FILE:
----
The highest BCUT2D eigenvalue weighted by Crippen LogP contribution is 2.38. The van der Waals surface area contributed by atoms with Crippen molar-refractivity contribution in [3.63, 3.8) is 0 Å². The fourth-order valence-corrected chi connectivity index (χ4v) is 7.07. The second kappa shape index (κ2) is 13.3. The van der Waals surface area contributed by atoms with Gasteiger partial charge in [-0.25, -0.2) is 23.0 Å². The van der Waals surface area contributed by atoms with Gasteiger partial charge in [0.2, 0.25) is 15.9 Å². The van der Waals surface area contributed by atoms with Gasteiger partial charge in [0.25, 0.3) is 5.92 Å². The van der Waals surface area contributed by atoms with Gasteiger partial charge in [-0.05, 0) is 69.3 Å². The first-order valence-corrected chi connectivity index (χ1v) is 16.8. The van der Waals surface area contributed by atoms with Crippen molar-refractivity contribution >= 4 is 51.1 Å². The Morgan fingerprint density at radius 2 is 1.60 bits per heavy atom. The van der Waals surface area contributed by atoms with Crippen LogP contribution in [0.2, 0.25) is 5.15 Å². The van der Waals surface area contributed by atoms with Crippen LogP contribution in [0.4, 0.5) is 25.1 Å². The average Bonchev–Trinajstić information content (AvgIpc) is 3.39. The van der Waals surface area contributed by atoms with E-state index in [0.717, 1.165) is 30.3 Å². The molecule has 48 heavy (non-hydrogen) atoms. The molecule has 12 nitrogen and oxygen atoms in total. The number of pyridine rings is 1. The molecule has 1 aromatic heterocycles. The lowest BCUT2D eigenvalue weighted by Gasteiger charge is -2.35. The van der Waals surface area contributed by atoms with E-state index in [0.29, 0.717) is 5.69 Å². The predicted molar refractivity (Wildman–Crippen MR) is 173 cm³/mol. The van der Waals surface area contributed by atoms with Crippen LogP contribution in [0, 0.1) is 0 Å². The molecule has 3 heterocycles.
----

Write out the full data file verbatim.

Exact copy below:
The highest BCUT2D eigenvalue weighted by Crippen LogP contribution is 2.38. The van der Waals surface area contributed by atoms with Crippen molar-refractivity contribution in [3.63, 3.8) is 0 Å². The fourth-order valence-corrected chi connectivity index (χ4v) is 7.07. The second kappa shape index (κ2) is 13.3. The van der Waals surface area contributed by atoms with Gasteiger partial charge in [-0.25, -0.2) is 23.0 Å². The van der Waals surface area contributed by atoms with Gasteiger partial charge in [0.2, 0.25) is 15.9 Å². The van der Waals surface area contributed by atoms with Gasteiger partial charge in [0.25, 0.3) is 5.92 Å². The van der Waals surface area contributed by atoms with Gasteiger partial charge in [-0.05, 0) is 69.3 Å². The first-order valence-corrected chi connectivity index (χ1v) is 16.8. The van der Waals surface area contributed by atoms with Crippen molar-refractivity contribution >= 4 is 51.1 Å². The Morgan fingerprint density at radius 2 is 1.60 bits per heavy atom. The van der Waals surface area contributed by atoms with Crippen LogP contribution in [0.2, 0.25) is 5.15 Å². The van der Waals surface area contributed by atoms with Crippen LogP contribution in [0.4, 0.5) is 25.1 Å². The average Bonchev–Trinajstić information content (AvgIpc) is 3.39. The van der Waals surface area contributed by atoms with E-state index in [0.717, 1.165) is 30.3 Å². The molecule has 48 heavy (non-hydrogen) atoms. The molecule has 12 nitrogen and oxygen atoms in total. The number of pyridine rings is 1. The molecule has 1 aromatic heterocycles. The lowest BCUT2D eigenvalue weighted by Gasteiger charge is -2.35. The van der Waals surface area contributed by atoms with E-state index in [0.29, 0.717) is 5.69 Å². The predicted molar refractivity (Wildman–Crippen MR) is 173 cm³/mol. The van der Waals surface area contributed by atoms with Crippen LogP contribution in [0, 0.1) is 0 Å². The molecule has 3 heterocycles.